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Article
November 1989

Computed Tomography, Electroencephalography, and Clinical Features in the Differential Diagnosis of Senile DementiaA Prospective Clinicopathologic Study

Author Affiliations

From the Neurological Clinic (Drs Ettlin and Kischka), and the Geriatric Clinic (Drs Staehelin and Seiler), and the Neuropathology Division, Department of Pathology (Dr Ulrich), and the Division of Electrophysiology, Neurological Clinic (Dr Scollo-Lavizzari), and the Division of Neuroradiology, Department of Radiology (Dr Wiggli), University of Basel (Switzerland).

Arch Neurol. 1989;46(11):1217-1220. doi:10.1001/archneur.1989.00520470081031
Abstract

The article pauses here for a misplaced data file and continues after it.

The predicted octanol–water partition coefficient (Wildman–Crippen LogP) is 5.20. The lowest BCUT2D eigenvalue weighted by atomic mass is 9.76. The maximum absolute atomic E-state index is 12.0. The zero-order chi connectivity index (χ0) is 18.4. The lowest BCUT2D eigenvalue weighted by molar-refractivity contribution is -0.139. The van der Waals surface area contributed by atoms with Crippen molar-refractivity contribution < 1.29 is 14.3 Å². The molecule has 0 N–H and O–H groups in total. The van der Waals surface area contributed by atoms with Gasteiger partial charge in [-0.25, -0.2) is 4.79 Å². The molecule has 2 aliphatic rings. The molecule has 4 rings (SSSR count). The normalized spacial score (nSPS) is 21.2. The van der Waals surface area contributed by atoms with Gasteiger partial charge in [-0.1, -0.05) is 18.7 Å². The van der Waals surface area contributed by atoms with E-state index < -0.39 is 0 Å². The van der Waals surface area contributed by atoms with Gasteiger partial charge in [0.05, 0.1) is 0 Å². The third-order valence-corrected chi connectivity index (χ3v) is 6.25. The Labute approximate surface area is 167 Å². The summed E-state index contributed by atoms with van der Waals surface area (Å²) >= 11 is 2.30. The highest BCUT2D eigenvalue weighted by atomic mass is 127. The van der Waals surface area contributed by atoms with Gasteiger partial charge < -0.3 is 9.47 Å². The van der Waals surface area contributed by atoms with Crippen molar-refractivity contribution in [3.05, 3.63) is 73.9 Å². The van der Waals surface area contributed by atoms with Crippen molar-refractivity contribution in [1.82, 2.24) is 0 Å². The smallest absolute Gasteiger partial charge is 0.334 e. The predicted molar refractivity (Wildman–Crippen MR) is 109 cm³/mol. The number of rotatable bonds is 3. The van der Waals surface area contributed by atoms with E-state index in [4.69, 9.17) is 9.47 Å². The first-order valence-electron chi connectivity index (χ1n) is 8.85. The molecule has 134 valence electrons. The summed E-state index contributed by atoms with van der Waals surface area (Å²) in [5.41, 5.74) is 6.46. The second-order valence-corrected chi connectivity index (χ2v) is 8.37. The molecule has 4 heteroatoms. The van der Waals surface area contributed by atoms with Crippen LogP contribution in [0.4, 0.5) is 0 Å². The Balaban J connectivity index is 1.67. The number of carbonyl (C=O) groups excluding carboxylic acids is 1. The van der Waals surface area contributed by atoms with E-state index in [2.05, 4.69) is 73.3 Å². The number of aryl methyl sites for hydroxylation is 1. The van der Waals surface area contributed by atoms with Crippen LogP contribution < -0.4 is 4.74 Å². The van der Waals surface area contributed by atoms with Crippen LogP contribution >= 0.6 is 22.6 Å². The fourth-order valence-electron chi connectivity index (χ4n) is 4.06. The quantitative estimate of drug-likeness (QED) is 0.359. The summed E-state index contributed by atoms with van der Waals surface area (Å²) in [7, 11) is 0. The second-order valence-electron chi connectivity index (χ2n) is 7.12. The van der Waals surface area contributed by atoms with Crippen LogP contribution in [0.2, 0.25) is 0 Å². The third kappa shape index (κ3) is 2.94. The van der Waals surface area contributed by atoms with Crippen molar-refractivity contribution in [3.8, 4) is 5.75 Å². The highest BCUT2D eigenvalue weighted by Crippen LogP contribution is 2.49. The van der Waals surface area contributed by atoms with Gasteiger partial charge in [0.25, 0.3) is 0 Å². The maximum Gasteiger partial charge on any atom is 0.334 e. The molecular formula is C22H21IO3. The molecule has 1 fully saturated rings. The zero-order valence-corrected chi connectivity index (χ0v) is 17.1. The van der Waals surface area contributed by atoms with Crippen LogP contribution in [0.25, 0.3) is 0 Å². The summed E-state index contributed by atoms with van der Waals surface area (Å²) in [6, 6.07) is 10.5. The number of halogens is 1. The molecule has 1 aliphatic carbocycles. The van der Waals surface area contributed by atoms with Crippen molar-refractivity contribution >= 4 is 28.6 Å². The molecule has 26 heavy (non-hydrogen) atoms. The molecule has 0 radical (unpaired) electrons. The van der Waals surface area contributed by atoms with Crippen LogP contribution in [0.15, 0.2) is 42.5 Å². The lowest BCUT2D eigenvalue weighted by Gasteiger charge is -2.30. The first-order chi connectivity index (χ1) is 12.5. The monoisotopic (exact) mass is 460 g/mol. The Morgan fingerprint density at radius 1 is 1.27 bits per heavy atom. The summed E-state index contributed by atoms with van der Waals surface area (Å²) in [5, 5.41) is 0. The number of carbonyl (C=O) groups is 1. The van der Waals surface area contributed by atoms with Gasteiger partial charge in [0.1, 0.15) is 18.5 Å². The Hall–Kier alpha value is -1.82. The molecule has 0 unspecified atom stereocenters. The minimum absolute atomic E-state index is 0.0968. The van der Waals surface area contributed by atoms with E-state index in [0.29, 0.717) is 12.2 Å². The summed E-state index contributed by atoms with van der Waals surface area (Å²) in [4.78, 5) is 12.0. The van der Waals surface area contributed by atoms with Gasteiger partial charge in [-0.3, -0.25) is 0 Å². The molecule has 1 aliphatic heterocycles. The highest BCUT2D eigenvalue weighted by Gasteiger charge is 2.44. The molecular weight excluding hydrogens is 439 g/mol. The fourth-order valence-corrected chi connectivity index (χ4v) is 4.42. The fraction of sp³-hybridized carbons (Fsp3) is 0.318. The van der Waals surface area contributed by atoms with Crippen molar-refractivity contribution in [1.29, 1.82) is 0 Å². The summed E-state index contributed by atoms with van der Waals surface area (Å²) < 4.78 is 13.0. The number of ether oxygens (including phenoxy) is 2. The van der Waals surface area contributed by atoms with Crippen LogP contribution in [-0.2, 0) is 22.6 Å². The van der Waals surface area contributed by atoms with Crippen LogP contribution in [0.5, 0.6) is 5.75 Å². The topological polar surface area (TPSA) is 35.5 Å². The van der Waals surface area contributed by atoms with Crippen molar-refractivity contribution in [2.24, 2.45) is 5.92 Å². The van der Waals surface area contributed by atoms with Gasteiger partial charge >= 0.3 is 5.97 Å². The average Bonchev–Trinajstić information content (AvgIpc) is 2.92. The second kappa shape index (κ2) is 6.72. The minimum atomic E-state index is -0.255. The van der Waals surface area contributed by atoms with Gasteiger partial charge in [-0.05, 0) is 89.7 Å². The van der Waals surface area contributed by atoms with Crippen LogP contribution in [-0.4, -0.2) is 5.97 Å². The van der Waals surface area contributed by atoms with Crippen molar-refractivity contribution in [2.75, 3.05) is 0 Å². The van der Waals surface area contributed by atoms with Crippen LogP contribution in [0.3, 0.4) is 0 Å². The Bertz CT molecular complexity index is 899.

• The accuracy of computed tomography, electroencephalography, and clinical features in the differential diagnosis of senile dementia was studied prospectively. Out of 50 demented patients, autopsy revealed 32 cases with either senile dementia of the Alzheimer's type (SDAT), multi-infarct dementia (MID), or a combination of both. Eighteen patients had dementia caused by other diseases. Based on a combination of computed tomography, electroencephalography, and clinical features, senile dementia of the Alzheimer's type was differentiated from all 50 patients, with a specificity of 83% and a sensitivity of 80%. Focusing on senile dementia of the Alzheimer's type, multi-infarct dementia, or a combination of both, specificity decreased to 65% and sensitivity to 47%. Comparing the different methods, multi-infarct processes were diagnosed with a higher sensitivity by the clinical features (73%) than by computed tomography (18%) or electroencephalography (18%). None of the methods validly differentiated multi-infarct dementia from a combination of multi-infarct dementia and senile dementia of the Alzheimer's type.

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